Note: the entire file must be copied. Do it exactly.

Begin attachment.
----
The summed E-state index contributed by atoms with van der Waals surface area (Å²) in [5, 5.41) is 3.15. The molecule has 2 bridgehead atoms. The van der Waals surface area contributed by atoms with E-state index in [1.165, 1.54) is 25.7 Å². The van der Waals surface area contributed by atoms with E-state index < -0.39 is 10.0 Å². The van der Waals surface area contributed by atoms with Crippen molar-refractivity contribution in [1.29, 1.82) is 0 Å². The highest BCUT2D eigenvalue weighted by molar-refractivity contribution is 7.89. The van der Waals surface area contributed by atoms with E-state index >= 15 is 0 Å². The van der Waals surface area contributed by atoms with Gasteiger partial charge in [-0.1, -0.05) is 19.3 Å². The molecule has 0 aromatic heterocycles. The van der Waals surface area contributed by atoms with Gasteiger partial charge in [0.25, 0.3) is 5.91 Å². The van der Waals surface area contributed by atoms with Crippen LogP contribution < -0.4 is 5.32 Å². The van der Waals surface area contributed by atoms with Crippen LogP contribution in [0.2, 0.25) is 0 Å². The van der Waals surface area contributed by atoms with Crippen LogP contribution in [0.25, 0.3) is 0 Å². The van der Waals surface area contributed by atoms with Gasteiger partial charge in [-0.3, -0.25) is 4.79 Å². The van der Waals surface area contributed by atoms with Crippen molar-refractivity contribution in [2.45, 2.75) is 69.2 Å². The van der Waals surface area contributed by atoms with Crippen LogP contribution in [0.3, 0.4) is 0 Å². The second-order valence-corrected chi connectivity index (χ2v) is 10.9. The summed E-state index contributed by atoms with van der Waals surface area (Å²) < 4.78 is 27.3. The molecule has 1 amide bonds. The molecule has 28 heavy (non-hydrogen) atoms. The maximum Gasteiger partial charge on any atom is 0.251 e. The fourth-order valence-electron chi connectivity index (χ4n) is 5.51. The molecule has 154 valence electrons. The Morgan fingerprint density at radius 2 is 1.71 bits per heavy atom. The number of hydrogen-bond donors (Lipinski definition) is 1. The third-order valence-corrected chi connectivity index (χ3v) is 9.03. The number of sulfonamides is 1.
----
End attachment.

The summed E-state index contributed by atoms with van der Waals surface area (Å²) in [5, 5.41) is 3.15. The molecule has 2 bridgehead atoms. The van der Waals surface area contributed by atoms with E-state index in [1.165, 1.54) is 25.7 Å². The van der Waals surface area contributed by atoms with E-state index < -0.39 is 10.0 Å². The van der Waals surface area contributed by atoms with Crippen molar-refractivity contribution in [1.29, 1.82) is 0 Å². The highest BCUT2D eigenvalue weighted by molar-refractivity contribution is 7.89. The van der Waals surface area contributed by atoms with E-state index >= 15 is 0 Å². The van der Waals surface area contributed by atoms with Gasteiger partial charge in [-0.1, -0.05) is 19.3 Å². The molecule has 0 aromatic heterocycles. The van der Waals surface area contributed by atoms with Gasteiger partial charge in [0.25, 0.3) is 5.91 Å². The van der Waals surface area contributed by atoms with Crippen LogP contribution < -0.4 is 5.32 Å². The van der Waals surface area contributed by atoms with Crippen LogP contribution in [0.2, 0.25) is 0 Å². The van der Waals surface area contributed by atoms with Crippen LogP contribution in [0.25, 0.3) is 0 Å². The van der Waals surface area contributed by atoms with Gasteiger partial charge in [-0.3, -0.25) is 4.79 Å². The van der Waals surface area contributed by atoms with Crippen molar-refractivity contribution in [2.45, 2.75) is 69.2 Å². The van der Waals surface area contributed by atoms with Crippen LogP contribution in [0.3, 0.4) is 0 Å². The second-order valence-corrected chi connectivity index (χ2v) is 10.9. The summed E-state index contributed by atoms with van der Waals surface area (Å²) < 4.78 is 27.3. The molecule has 1 amide bonds. The molecule has 28 heavy (non-hydrogen) atoms. The maximum Gasteiger partial charge on any atom is 0.251 e. The fourth-order valence-electron chi connectivity index (χ4n) is 5.51. The molecule has 154 valence electrons. The Morgan fingerprint density at radius 2 is 1.71 bits per heavy atom. The number of hydrogen-bond donors (Lipinski definition) is 1. The third-order valence-corrected chi connectivity index (χ3v) is 9.03. The number of sulfonamides is 1.